The version I seem to know the best is by Jackson 5.

Move over Michael, if you want a more modern take on the traditional song, look no further than the most recent young star, Justin Bieber.

And I can’t help but end on a version in a different language, Angelica Maria’s Spanish rendition.

Advent: December 11th – It’s Beginning to Look a Lot Like Christmas

It’s beginning to look a lot like Christmas; everywhere you go…well, now that we’re eleven days into the advent, I think this song is rather fitting. On December 1st only some people decide to put up decorations and start celebrating the holiday season, whilst others wait ‘til closer to the big day itself to get festive.

Which way do you do it?

My family have always waited until closer to Christmas Day, mostly because we buy a fresh Christmas tree (and these days lots of people have plastic ones, at least in the UK) and we don’t want it to die off before Christmas, so we buy it roughly two weeks before the day. Today we took a trip to town where we saw a very festive looking centre – we have a Christmas market this weekend and next so it was rather wonderful.

Onwards to the song, It’s Beginning to Look Like Christmas (as it was originally known) was written in 1951 by Meredith Williams. Unlike other songs on the advent, there’s not much background to the song so it sounds like it’s just an older classic that has become a firm favourite. As usual, many artists have covered the song, so I’ve brought you a mixture from Bing Crosby to a guy on youtube.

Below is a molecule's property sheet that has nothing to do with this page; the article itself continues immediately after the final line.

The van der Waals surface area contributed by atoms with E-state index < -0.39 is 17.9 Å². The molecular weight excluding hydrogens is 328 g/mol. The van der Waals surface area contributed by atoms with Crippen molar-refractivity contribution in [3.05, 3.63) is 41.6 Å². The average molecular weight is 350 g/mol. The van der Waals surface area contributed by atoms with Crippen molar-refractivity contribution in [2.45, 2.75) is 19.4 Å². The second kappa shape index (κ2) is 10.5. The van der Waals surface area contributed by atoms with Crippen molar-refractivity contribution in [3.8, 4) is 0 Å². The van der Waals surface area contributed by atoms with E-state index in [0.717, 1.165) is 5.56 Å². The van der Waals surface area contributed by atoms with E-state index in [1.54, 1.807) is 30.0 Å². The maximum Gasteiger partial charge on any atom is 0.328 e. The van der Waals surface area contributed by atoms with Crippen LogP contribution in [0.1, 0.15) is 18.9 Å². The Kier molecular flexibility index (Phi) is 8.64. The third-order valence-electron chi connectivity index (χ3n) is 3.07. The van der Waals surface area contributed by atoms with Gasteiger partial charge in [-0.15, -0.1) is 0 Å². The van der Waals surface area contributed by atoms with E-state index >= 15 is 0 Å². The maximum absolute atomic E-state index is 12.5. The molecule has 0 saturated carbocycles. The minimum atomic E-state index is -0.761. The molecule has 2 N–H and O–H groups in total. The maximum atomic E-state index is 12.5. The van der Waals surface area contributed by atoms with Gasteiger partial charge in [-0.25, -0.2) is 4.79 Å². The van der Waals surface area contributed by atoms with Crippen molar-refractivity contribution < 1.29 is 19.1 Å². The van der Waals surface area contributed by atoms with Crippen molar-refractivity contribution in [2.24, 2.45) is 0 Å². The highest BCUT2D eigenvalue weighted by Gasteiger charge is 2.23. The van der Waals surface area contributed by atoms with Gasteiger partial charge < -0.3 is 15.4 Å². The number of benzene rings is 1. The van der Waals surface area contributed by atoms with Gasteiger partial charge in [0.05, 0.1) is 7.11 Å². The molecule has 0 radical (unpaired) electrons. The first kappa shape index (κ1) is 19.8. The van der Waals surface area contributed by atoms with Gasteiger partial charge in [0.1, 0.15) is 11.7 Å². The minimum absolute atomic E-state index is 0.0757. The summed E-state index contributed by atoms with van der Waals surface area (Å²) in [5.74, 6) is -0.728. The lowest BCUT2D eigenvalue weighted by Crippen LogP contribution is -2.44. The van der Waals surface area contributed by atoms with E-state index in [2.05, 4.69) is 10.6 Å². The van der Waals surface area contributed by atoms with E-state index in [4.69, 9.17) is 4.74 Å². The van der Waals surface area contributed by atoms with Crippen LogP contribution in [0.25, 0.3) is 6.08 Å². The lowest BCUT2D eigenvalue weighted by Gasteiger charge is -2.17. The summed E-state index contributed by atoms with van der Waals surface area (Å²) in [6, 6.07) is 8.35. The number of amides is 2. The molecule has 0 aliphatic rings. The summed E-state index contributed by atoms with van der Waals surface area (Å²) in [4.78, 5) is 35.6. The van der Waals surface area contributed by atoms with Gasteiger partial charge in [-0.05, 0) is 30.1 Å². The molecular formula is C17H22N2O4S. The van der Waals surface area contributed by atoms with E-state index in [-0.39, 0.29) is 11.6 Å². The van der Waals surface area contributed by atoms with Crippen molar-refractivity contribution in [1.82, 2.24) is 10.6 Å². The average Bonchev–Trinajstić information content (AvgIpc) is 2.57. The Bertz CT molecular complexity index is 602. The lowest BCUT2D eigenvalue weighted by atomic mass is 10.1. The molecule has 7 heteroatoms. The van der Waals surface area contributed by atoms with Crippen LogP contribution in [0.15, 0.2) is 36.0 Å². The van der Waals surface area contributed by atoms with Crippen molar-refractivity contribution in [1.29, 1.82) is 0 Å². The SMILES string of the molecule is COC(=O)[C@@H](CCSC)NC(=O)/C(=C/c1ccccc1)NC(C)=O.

Bing Crosby

Johnny Mathis

An amazing version, sung by someone most people won’t have even heard of, Brad Doggett.

If you feel like a bit of Michael Bublé, here he is

Advent: December 10th – O Tannenbaum

O Tannenbaum, o Tannenbaum, Wie treu sind deine Blätter!

No, I don’t know German. I do, however, know that the Christmas song, Oh Christmas Tree, is actually of German origin. When I first searched Google, instead of finding a Wikipedia entry for Oh Christmas Tree, I found one for O Tannenbaum.

The song was written in 1842, though the lyrics are assumed to date back further to as early as 1550.

Similar to many other Christmas songs there have been many covers of Oh Christmas Tree, from Tony Bennett and Aretha Franklin to Alvin and the Chipmunks and They Might Be Giants, who released a record included a version of O Tannenbaum.

Shall we begin?

Which better version to start with than the original (though it’s not the first ever recording of the song), here is O Tannenbaum.

If you want to hear another version of O Tannenbaum (though it’s also in English!), here’s Carreras, Domingo and Pavarotti’s version

To balance things out a little, we have Boney M.

Finally, to top it off, is the metal version. I’m intrigued by how different it sounds, so I hope you enjoy it too.

Advent: December 9th – The Little Drummer Boy

Carol of the Drum was first published by Katherine Kennicott Davis in 1941 and was based upon a traditional Czech carol, which has never been identified. It wasn’t until 1957 when Harry Simeone retitled it The Little Drummer Boy.

Over the years there have been, like with other Christmas songs, multiple covers by many different artists, some of which are more known than others. There is a customary cover by Bing Crosby as well as versions by The Supremes, New Kids on the Block and even The Wiggles.

The three versions I’d like to share with you today are three rather different styles. I was going to share the traditional song, but I’m sure you all know what to expect from that.

Sean Quigley

Jars of Clay

Metal Xmas (warning: an annotation on the video has swearing in it)